Drinking ages vary by country. In the U.S., a government-issued ID, demonstrating its holder is 21 or above, is required to purchase or consume alcohol. Availability to purchase will vary as well; some states issue liquor licenses more broadly allowing you to find alcohol in many shops and stores (California, Washington); while others may only be purchased in state run shops (Utah), or licensed bars and restaurants. In Mexico, the drinking age is 18, sending many young US border residents into the casinos and nightclubs on weekends. In Canada, the drinking age (18 or 19) will vary by territory and province. The drinking age is 18 throughout Central America, though enforcement certainly varies.
Hostels are available in the cities, though often in less desirable locations. If hostels are your usual lodging choice, consider options such as the YMCA or a cheap hotel. Independent hotels and international and regional hotel chains are widespread across both Canada and the USA. Most hotel chains have free smart phone apps to make it easy to schedule and keep up with travel itinerary while on the road. In these countries, as well as major tourist regions of Mexico and the Caribbean, high-speed internet service is typically available, though sometime at an additional fee. Hotel chains also offer reward programs and bonuses for frequent travellers, as do some of the online options. Bed and breakfasts are available in many cities and other popular tourist destinations. Camping spots are widely available, generally along highways or near lakes and rivers, many require a small fee, so read signs and inquire. In more populated U.S. national parks (Yosemite, Grand Canyon, Yellowstone) camping and accommodations within the parks will often need booking up to 12 months in advance. You may also experience challenges with accommodations at the small hotels just outside the parks during high-seasons.
To really experience life in the United States, a small bed and breakfast is the way to go! Bed and breakfasts, which are usually run by the owners who live on the property, will give you a better feel of what it's like to "be an American". Many of these owners have traveled widely, read widely and have knowledge of their area to guide you to those unique experiences in the United States.
Police and other emergency services are widely available most anywhere throughout the United States and Canada as well as most areas of Mexico and usually have fast response times. In the United States and Canada, police and other first responders can be summoned in an emergency by dialing 9-1-1 on a compatible phone. Safety varies widely from place to place, so see the appropriate article on the region of interest. Like anywhere, remember to practice good common sense safety procedures and you should be fine.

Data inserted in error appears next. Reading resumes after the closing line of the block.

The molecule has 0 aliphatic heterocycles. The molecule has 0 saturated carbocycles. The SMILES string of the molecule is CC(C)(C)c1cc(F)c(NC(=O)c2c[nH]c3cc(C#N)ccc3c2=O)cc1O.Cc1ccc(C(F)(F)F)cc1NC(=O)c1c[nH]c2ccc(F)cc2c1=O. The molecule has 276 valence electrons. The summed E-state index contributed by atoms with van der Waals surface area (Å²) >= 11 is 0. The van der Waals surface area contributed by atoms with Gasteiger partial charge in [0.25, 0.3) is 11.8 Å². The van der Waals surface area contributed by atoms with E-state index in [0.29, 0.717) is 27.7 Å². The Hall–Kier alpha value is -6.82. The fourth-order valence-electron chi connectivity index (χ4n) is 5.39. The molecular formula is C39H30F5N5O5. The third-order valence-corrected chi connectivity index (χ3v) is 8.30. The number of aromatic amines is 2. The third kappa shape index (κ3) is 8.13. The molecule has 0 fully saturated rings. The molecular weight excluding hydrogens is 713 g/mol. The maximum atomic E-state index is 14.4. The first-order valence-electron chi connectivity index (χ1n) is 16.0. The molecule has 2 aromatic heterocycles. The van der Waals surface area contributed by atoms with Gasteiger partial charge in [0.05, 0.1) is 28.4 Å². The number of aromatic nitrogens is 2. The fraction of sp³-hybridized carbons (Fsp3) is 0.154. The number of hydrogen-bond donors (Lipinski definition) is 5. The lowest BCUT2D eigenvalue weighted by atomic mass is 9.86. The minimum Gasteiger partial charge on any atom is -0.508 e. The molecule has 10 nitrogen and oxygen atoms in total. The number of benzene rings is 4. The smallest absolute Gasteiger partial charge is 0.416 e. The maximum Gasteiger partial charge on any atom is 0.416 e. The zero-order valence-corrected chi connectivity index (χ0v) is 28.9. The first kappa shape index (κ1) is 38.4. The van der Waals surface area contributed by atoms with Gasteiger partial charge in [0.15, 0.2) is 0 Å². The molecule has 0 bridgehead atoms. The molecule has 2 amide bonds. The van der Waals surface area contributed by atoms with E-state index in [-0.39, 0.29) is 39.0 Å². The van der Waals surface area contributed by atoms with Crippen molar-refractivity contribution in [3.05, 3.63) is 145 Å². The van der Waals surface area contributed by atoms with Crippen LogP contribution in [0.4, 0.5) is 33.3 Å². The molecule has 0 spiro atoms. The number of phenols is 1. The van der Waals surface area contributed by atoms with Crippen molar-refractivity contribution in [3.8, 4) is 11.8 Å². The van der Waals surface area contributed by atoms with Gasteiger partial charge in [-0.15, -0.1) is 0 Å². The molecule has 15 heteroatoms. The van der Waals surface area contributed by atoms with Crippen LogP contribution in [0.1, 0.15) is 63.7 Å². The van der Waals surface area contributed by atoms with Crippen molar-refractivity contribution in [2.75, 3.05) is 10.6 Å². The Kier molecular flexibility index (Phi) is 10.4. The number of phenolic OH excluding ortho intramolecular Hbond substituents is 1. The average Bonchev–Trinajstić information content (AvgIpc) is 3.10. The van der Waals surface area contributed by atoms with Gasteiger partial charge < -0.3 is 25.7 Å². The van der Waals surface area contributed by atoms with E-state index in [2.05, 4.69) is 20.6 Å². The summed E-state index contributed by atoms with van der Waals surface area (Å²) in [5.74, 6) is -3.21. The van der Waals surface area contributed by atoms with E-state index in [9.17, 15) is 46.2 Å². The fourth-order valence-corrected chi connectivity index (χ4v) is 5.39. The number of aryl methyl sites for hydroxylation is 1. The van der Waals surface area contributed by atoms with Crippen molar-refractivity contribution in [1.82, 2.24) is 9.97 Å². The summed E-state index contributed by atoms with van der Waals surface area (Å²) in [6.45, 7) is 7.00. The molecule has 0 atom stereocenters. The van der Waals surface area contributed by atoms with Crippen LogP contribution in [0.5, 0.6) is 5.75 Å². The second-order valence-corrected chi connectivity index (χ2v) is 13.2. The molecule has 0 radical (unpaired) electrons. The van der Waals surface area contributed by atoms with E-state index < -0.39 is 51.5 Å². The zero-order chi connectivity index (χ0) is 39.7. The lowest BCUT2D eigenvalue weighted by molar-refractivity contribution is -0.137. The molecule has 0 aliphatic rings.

Most places in North America are occasionally affected by severe weather. Since mountain ranges run from north to south, storms can bring dramatic temperature changes. Cold weather is a seasonal concern in parts of the continent; see winter in North America.
Tap water is usually safe to drink in Canada and the United States.
While hardly present in dogs in the USA rabies is a concern when bitten in Central America or a bat in the US. As rabies is almost always fatal once symptoms show (there is only one case of symptomatic rabies being survived by a human documented in the medical record) have a rabies vaccination before you head out and get to a doctor as soon as possible if you are bitten.
Tropical diseases such as Dengue and Malaria are endemic to much of Central America, especially rural areas and the Caribbean side. If you want to go to Panama you will need a certificate of yellow fever vaccination.
The Zika virus has spread through much of Central America, but it is advisable to check official government advisories and individual country guides on Wikivoyage before you go, as the situation can vary drastically between or even within countries. Zika is particularly dangerous to the unborn and thus pregnant women might want to postpone travel to affected areas.
Mobile telephone frequencies in the Americas (ITU region 2) differ from most of the rest of the world, with 850 MHz/1900 MHz being the most common frequencies in North America for GSM (AT&T, T-Mobile, Rogers) and 3G UMTS/WCDMA/HSPA (AT&T, Bell/Telus, Rogers). A few new entrants, regional carriers and higher-speed data services use 1700 MHz or 2100 MHz.
You should check if your phone operates on the North American frequencies - if it's a quad-band cell phone it probably will, at least for GSM (a few also support North American 3G bands). If it doesn't you won't be able to call, receive calls, or send or receive messages while in North America.
As a further wrinkle, North America was one of the few to widely use CDMA (a 2G system still supported by Sprint and Verizon stateside, but now abandoned in Canada). CDMA is not GSM compatible; CDMA handsets are not required to provide a removable SIM card. It is therefore common for North Americans to have to replace the entire handset (and not just a SIM) when switching to a new provider, even within the same country.